Corporations have a duty to dedicate more of their resources to sustainability and ethical practices amid popular backlashes against globalism, Michelin's chief executive said Tuesday.
Speaking to CNBC's Charlotte Reed in Paris, Jean-Dominique Senard said that in the face of rising populism, action on the part of the business community couldn't be more necessary.
"All these tensions, the increase of populism across the world, notably in Europe — the corporations have a major role to play to show there is a way forward, notably through what we call sustainable capitalism," Senard said. "It's all about more human-faced capitalism which will insist on long-term rather than short-term, and would try to fight against global 'financialization' of the economy."
What Senard meant by that, he added, is that corporations ought to focus on more than just profits. Of course, companies need to generate profits as a matter of survival, he acknowledged, but "they must also consider the stakes, environmental and social consequences of their activities."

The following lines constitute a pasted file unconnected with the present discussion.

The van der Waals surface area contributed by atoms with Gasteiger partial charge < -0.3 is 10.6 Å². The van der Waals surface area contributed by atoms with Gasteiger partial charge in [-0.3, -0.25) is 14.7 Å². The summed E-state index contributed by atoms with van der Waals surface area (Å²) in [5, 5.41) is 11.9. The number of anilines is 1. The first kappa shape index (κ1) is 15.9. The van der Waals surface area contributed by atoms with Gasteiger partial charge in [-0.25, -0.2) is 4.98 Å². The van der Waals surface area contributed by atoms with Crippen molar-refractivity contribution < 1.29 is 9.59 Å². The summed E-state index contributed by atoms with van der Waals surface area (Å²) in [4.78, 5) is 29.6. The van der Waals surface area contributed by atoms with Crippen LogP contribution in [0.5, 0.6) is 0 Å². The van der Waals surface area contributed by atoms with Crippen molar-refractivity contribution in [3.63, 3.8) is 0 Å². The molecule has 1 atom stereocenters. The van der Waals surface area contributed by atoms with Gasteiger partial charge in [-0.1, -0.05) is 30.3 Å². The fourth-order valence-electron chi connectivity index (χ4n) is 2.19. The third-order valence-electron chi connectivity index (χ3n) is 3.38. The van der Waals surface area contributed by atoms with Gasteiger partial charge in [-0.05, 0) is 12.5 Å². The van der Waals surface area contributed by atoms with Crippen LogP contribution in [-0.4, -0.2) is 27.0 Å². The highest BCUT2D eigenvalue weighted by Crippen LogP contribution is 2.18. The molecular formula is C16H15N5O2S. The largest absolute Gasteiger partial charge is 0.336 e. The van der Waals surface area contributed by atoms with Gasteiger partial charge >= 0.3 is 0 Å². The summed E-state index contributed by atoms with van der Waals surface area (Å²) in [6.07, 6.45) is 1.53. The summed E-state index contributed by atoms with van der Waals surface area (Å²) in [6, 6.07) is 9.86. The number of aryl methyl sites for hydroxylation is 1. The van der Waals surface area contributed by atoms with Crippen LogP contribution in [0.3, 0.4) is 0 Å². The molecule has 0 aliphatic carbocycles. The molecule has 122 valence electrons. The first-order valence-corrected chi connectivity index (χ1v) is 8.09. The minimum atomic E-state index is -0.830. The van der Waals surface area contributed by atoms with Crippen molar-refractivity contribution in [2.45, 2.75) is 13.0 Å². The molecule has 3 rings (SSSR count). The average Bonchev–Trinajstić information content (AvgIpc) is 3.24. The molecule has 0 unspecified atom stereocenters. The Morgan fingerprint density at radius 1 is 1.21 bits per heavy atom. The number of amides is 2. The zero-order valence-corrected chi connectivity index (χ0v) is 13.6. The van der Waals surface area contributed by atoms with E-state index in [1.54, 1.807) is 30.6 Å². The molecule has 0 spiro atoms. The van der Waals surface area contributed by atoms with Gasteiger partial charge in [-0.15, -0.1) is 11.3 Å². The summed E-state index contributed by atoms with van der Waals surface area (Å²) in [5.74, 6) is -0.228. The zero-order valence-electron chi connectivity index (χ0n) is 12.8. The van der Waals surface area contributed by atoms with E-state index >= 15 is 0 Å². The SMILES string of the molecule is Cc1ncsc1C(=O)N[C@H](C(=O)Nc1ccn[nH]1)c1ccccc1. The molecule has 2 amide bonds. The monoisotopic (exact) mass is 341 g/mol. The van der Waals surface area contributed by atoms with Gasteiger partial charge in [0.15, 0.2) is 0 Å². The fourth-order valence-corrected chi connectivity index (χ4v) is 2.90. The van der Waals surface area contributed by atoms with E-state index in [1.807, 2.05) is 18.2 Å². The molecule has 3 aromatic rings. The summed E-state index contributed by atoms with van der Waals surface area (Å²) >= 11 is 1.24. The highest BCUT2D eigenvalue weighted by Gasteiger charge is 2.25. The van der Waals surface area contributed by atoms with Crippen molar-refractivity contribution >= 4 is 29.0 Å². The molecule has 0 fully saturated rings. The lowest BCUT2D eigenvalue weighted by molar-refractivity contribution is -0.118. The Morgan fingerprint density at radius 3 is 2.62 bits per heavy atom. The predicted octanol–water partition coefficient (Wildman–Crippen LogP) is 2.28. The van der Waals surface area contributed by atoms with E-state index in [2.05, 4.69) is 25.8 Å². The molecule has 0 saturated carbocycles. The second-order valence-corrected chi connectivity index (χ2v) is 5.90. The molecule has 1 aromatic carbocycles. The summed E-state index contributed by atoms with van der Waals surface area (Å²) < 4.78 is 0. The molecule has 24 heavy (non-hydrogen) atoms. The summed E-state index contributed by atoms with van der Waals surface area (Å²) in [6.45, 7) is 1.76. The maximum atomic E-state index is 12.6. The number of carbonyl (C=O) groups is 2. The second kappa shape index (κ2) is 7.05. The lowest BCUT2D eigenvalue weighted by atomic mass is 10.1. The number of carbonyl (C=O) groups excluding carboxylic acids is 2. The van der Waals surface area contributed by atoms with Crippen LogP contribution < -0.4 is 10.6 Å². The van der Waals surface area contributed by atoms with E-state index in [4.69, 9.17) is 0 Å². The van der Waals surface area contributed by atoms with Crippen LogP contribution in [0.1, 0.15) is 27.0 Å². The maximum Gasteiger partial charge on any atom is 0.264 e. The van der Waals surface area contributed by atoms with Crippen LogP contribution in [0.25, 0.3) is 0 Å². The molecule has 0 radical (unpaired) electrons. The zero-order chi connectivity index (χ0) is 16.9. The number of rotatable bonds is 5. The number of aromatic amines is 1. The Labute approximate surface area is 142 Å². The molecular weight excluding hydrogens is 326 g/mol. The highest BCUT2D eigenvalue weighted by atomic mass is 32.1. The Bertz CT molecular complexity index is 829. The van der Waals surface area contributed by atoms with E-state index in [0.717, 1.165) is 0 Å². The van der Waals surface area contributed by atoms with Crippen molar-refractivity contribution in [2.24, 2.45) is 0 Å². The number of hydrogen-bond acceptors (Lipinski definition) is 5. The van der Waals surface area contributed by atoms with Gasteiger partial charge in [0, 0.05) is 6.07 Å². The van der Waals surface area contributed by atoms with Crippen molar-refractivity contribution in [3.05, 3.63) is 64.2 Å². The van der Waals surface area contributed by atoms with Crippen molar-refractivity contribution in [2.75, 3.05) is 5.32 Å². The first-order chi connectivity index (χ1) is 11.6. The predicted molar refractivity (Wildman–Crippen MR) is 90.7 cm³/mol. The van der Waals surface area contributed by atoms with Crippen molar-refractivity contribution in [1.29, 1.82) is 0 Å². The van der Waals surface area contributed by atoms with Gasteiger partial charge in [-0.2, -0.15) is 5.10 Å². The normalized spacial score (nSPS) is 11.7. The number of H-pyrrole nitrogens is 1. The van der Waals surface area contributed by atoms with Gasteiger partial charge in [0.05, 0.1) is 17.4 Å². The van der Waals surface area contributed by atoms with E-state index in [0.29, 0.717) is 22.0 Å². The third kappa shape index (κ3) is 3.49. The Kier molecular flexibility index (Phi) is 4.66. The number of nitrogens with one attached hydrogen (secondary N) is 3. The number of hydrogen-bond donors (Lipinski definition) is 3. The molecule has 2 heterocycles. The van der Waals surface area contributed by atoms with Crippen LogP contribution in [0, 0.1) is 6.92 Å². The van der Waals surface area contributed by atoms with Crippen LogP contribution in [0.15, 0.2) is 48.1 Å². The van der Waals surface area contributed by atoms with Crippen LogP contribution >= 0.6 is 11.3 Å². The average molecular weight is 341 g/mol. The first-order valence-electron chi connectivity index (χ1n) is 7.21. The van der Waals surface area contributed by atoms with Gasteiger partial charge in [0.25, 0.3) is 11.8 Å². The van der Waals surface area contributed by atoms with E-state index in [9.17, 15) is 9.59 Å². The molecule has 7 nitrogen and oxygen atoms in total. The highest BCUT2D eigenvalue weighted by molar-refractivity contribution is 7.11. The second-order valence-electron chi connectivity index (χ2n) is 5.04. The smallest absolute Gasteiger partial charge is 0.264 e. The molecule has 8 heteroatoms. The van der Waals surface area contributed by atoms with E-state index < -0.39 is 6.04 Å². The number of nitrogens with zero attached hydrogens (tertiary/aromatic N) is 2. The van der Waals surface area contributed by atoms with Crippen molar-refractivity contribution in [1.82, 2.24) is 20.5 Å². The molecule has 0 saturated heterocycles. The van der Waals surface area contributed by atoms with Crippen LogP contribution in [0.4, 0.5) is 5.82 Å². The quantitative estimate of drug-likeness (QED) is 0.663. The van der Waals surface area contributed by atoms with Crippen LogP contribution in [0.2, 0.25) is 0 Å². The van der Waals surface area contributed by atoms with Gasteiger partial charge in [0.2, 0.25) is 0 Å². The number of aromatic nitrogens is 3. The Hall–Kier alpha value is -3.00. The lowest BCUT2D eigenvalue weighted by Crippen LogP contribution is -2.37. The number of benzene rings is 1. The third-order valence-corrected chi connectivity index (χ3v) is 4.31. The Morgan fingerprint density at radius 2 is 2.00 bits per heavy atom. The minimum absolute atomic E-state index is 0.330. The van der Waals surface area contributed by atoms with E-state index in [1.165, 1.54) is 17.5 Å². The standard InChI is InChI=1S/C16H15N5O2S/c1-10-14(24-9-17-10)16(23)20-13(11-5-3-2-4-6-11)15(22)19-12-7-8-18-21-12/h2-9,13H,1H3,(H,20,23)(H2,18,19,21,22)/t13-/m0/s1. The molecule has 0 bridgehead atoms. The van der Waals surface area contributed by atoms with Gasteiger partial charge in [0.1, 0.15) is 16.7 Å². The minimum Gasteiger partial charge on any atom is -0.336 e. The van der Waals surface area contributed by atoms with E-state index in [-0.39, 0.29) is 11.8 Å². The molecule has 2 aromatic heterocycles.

Major economic shifts of the past few decades have contributed to the rise of populism, with wage inequality on the rise and millions of manufacturing and low-skilled jobs lost to outsourcing and automation. Communities left financially struggling a decade on from the 2008 financial crisis feel excluded from recent global growth recovery and the benefits of globalized business. The ensuing resentment has been widely credited with fueling the success of right-wing political parties and more inward-looking national policies that reject immigration and trade. Naturally, this has consequences for multinational, trade-dependent companies like Michelin.